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Why Reclaiming Civil Space is Critical for Democratic Renewal

“Certain black-marketers, opposition parties and NGOs are conspiring to defame me and destabilise my government”—Prime Minister Narendra Modi on February 21, 2016
“We have launched a new initiative in solar renewable energy with support from governments of America, France and Bill Gate’s NGO” —Prime Minister Narendra Modi on February 22, 2016

In the last week of February, Indian Prime Minister Modi made two statements at two different functions which are somewhat contradictory. In the first public meeting, he criticised foreign funded NGOs who were opposing him. In the second, he acknowledged the contribution of a foreign NGO--Gates Foundation. This is indeed the complex and contradictory reality of civil society in India today. In certain ways, civic spaces have been increasing, what with the use of internet and social media. In certain other ways, civic spaces have been decreasing because alternatives to a singular monolithic economic order have been shrinking.

In a seminar on ‘Democratic Renewal and Civil Society’ in mid February, conversations revealed stories of similar contradictions. Speaking about the civic space in UK, Christina Schwabenland from the University of Bedfordshire described the sense of despair in society as government seemed to be helpless in the face of large corporate interests. The social contract between citizens and the state is fragmented now. There is a growing trend of nationalist English identity as a basis for public engagement.

Suhas Chakma, Director of Asian Centre of Human Rights, referred to the increasing power of private businesses on the policies of the Indian state during the recent era of rapid economic growth. He narrated how declining international assistance has weakened that segment of civil society which is engaged in social mobilisation, human rights and democracy work in India. However, social activism by media and business supported political parties has increasingly occupied ‘shrill’ public space.

It appears that direct grassroots level work of civil society in sub-national spaces continues to enjoy support from state institutions. Local partnerships strengthen delivery of basic services, as well as accountability of public agencies. It is, therefore, important to celebrate and narrate such positive stories, to nurture continued hope in society.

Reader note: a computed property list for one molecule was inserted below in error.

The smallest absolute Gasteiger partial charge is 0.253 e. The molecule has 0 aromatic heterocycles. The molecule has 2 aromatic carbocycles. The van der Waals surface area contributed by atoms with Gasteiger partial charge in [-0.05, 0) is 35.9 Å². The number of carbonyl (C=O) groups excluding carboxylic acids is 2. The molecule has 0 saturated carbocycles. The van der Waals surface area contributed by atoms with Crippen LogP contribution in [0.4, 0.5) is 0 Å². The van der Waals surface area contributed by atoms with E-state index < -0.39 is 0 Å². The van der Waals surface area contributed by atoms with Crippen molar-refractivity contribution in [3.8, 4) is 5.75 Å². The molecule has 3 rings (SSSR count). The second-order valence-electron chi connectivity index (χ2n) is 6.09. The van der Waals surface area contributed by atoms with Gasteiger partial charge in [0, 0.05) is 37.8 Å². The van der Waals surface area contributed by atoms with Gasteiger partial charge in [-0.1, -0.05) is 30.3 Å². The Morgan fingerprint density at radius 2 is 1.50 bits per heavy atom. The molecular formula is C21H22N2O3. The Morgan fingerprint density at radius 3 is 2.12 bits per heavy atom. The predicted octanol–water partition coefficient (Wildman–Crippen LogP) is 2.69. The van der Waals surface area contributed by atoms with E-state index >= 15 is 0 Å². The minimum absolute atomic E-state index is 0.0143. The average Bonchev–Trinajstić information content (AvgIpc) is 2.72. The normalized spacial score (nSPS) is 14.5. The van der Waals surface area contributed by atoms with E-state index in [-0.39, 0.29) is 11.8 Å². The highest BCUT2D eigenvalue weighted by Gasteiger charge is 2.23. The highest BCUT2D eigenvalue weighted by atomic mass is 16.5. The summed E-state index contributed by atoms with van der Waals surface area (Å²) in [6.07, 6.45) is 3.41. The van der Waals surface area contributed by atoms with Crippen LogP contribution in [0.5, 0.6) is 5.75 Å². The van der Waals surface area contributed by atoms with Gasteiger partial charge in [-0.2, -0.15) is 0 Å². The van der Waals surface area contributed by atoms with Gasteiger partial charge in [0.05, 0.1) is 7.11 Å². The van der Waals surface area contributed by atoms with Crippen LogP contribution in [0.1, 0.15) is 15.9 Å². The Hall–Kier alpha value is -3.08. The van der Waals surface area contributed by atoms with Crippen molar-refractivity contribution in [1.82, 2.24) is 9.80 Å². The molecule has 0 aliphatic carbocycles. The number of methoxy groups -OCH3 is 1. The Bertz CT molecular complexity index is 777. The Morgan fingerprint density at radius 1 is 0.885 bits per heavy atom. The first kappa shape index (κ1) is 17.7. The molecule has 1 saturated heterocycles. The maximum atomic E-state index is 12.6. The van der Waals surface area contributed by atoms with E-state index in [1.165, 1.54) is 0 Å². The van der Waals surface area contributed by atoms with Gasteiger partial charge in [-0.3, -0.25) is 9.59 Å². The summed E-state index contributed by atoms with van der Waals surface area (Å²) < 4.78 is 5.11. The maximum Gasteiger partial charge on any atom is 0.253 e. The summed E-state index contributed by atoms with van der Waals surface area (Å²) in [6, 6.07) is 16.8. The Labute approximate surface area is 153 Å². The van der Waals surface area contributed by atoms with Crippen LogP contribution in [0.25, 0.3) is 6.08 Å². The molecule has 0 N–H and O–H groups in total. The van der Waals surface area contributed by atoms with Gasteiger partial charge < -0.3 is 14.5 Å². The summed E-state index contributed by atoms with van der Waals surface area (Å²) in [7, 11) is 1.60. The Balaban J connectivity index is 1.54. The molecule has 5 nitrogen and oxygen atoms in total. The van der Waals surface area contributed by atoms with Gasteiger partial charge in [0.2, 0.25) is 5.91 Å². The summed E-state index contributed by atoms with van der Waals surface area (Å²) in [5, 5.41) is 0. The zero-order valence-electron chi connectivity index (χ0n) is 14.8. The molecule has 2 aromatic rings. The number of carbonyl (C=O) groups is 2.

Further conversations can focus on two sets of challenges in democratic renewal.

The first relates to declining tolerance for diversity and plurality of views and perspectives in everyday life. Democratic renewal in everyday life entails respect for differences, within a broad frame of shared humanity.

Second, persistent decline of public institutions—capacities, leadership and resources—has resulted in citizens’ apathy towards them. Foundations of democratic institutions—legislature, judiciary, police, administration—have weakened, resulting in their inability to navigate conflicting societal interests and tendencies. Democratic renewal of such public institutions requires civil society attention and support as well.

Therefore, reclaiming civic space is critical for democratic renewal. But it begs the question: reclaiming for what? Civil society actions primarily and exclusively focused on demanding accountability and questioning the legitimacy of government’s policies have generally attracted harassment and intimidation by the state, irrespective of political regimes and countries in the region. Yet, state institutions welcome certain practical partnerships with civil society in addressing pressing socio-economic problems of people. In such partnerships, the source of funding (foreign or domestic) becomes immaterial.

Mahatma Gandhi once described his strategy for improvements in the lives of people as having a judicious mix of struggle and re-construction. Prime Minister Modi’s political mentor, Atal Behari Vajpayee, also acknowledged the same 14 years ago: “I wish to underscore today that our country would have progressed faster and achieved more balanced development if we had enabled both the Panchayat sector and the Voluntary sector to play their due roles in national development... all those in political sphere must realise that democracy at the grassroots level cannot be strengthened without a tradition of public service and the spirit of voluntarism… It is indeed a tribute to the voluntary sector (in India) that it has survived and thrived in spite of inadequate governmental encouragement and political support...” (Former Prime Minister Atal Behari Vajpayee, April 20, 2002)

Perhaps it is time civil society in the region paid greater attention to Gandhi-ji and Atal-ji’s strategy.

In any case, relations between civil society and the state will remain contested, as was narrated nearly 30 years ago (“Government-NGO Relations: A Source of Life or A Kiss of Death”, PRIA).

Purposeful reclaiming of civic space, therefore, requires creative and contemporary approaches.

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